Clint R. Carroll
University of California-Berkeley
David N. Cherney
University of Colorado-Boulder
Clint Carroll hopes to contribute to the growing body of indigenous social science research, specifically pertaining to environmental governance in indigenous nations and communities. A citizen of the Cherokee Nation and a Ph.D. Candidate in the Department of Environmental Science, Policy, and Management (Division of Society and Environment), Clint is interested in the intersection of traditional knowledge and tribal environmental policy in the Cherokee Nation. His dissertation focuses on his applied work on a tribal ethnobotany initiative and its development into a partnership between the tribal natural resources department, a Cherokee community nonprofit, and a small group of Cherokee elders. Extrapolating on this, he discusses elements of Cherokee governance and state formation, and how these processes are informed by Cherokee community dynamics. Clint received a B.A. in anthropology with a minor in American Indian studies from the University of Arizona. In the future he plans to continue working on indigenous environmental governance issues in academic and applied settings.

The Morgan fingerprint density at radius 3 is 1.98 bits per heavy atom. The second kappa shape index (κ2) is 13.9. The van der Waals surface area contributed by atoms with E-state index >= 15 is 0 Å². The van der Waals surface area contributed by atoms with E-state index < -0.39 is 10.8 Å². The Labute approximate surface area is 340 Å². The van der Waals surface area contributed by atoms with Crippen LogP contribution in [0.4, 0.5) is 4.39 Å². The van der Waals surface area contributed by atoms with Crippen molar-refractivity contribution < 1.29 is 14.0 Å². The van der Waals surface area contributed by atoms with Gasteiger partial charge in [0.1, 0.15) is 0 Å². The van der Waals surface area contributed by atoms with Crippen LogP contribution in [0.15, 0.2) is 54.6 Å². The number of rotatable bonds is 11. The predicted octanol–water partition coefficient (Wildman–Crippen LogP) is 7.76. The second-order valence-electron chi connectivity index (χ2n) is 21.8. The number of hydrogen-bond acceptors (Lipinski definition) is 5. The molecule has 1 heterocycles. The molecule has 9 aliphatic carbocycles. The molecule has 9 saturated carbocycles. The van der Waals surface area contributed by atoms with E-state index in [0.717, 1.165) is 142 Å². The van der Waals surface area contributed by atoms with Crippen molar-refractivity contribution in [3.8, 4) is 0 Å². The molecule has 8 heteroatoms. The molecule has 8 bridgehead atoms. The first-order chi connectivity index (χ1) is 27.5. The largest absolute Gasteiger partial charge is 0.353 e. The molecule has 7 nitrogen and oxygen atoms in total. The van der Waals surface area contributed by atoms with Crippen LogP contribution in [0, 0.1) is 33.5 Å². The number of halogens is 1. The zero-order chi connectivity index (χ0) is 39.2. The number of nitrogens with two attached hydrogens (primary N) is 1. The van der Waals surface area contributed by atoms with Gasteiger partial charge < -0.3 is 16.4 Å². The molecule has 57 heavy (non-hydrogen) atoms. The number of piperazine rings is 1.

David Cherney is a doctoral candidate at the University of Colorado at Boulder and is a research associate with the Northern Rockies Conservation Cooperative in Jackson, WY. He holds a master's degree in environmental management from Yale University and a bachelor's degree in environment, economics, and politics from Claremont McKenna College. David’s dissertation uses the Greater Yellowstone Ecosystem as a case study to appraise the effectiveness of conservation nonprofits. In 2006, David helped found the Greater Yellowstone Conservation Organization Inventory. This program documented, for the first time, the scope of conservation nonprofits working around Yellowstone. His published research includes large mammal migration policy in Greater Yellowstone, national park management in southern Ecuador, and water management in the Connecticut River Watershed. David serves on the executive council for the Society of Policy Scientists and on the program committee for the Society of Conservation Biology's Social Science Working Group.